Date :Wednesday, October 8th, 2014 | Time : 00:31 |ID: 17195 | Print

Low-carbon LED lamp wins Nobel for Japanese-born trio

SHAFAQNA (Shia International News Association)

Three Japanese-born researchers on Tuesday won the Nobel Prize for Physics for inventing the LED lamp, a boon in the fight against global warming and aiding people in poverty.

The trio are Isamu Akasaki, Hiroshi Amano and Shuji Nakamura, who has since become a US national.

“This year´s Nobel Laureates are rewarded for having invented a new energy-efficient and environment-friendly light source — the blue light-emitting diode (LED),” the jury said.

“Their inventions were revolutionary,” it said.

“Incandescent light bulbs lit the 20th century. The 21st century will be lit by LED lamps.”

To recreate the white light of the Sun, red, green and blue need to be mixed. Red and green diodes had been around for a long time, but devising a blue LED was the Holy Grail — and achieving it took three long decades.

The breakthrough came in the 1990s when the three researchers, after dogged work, coaxed bright blue beams from lab semiconductors.

“They succeeded where everyone else had failed,” the jury declared.

“With the advent of LED lamps we now have more long-lasting and more efficient alternatives to older light sources.”

LED lamps emit a bright white light, last for tens of thousands of hours and use just a fraction of energy compared with the incandescent lightbulb pioneered by Thomas Edison in the 19th century.

The most advanced LED lamps now consume nearly 20 times as little electricity as regular light bulbs and their performance is improving constantly.

LEDs are also commonplace in computers, TV, watches and mobile phone screens.

– Benefit for world –

Around a quarter of world electricity consumption is used for lighting, so governments in many countries are promoting a switch to LEDs to slash heat-trapping emissions from fossil fuels, which are burned to generate power.

And because they have very low electricity needs, LED lights can be connected to cheap, local solar power — a benefit for the more than 1.5 billion people around the world who lack access to the electricity grid.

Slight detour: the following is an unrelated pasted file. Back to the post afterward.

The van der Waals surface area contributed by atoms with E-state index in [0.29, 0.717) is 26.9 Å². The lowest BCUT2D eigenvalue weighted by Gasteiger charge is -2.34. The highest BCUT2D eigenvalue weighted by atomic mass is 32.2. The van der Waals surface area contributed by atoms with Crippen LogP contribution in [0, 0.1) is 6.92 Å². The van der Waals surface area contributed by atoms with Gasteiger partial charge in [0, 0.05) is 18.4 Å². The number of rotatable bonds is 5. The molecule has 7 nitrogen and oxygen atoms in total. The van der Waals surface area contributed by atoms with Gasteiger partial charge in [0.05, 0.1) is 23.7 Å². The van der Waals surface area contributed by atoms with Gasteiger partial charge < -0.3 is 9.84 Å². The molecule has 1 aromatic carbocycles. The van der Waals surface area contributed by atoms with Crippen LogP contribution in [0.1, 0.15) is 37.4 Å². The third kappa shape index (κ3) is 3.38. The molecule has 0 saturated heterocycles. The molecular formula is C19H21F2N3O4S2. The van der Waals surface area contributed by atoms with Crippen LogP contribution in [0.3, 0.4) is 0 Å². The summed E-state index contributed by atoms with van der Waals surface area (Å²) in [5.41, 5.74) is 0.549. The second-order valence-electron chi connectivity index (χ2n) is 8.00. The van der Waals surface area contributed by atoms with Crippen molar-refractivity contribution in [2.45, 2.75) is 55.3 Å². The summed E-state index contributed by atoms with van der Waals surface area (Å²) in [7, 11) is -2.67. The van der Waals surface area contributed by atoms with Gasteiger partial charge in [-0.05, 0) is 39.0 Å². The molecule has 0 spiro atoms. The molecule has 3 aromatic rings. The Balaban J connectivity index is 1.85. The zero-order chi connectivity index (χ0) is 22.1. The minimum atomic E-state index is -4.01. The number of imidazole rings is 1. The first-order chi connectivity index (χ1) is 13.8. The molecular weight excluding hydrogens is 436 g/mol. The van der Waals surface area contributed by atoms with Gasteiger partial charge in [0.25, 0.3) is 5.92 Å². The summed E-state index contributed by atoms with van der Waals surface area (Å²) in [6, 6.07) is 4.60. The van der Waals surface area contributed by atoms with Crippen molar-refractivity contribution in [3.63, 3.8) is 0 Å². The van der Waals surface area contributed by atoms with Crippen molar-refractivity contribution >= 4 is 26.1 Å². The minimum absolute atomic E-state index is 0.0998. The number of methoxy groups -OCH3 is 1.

“I really think that Alfred Nobel would be happy with this prize… It´s really something that will benefit most people,” said Nobel Committee member Per Delsing. Unusually for a recipient of the Nobel Prize, Nakamura was employed at Nichia Chemicals, a small Japanese company, when carrying out the research that was rewarded on Tuesday in Stockholm. “It´s unbelievable!” Nakamura said when phoned by the Nobel Committee.

– ´Do whatever you like´ –

His co-laureate Isamu Akasaki told reporters at Meijo University in Nagoya that the announcement was “a half-surprise” and the “greatest honour”. “At first, it was said that this could not be invented during the 20th century. A lot of people left (the research project), but I never considered doing so at all,” he said.

“I never thought of success or failure. I simply did what I wanted to do… Luckily, my colleagues supported me.”

The octogenarian, born in 1929, had advice for young researchers: “Don´t be fooled by fashionable subjects. Do whatever you like if it´s really what you want to do.”

The Nobel announcement was welcomed as “brilliant news” by the environmental group Greenpeace.

“It captures the spirit of the times,” Sven Teske, a climate and energy campaigner, told AFP.

“It is high time that such innovative steps in the direction towards a sustainable future are celebrated and admired. Science and education are key to freeing us from fossil fuels.”

Britain´s Institute of Physics said the research “is having a direct impact on the grandest of scales, helping protect our environment, as well as turning up in our everyday electronic gadgets.”

Akasaki worked together with Amano at the University of Nagoya, when conducting their part of the path-breaking research.

He is currently a professor at Meijo University in Nagoya, while Amano, born in 1960, is a professor at Nagoya University. Nakamura, born in 1954 in Japan, is now a US citizen and a professor at University of California, Santa Barbara.

The winners will share the sum of eight million Swedish kronor ($1.1 million, 883,000 euros) at an awards ceremony on December 10.

Last year´s award went to Peter Higgs of Britain and Francois Englert of Belgium for the discovery of the Higgs boson, which gives mass to other elementary particles.

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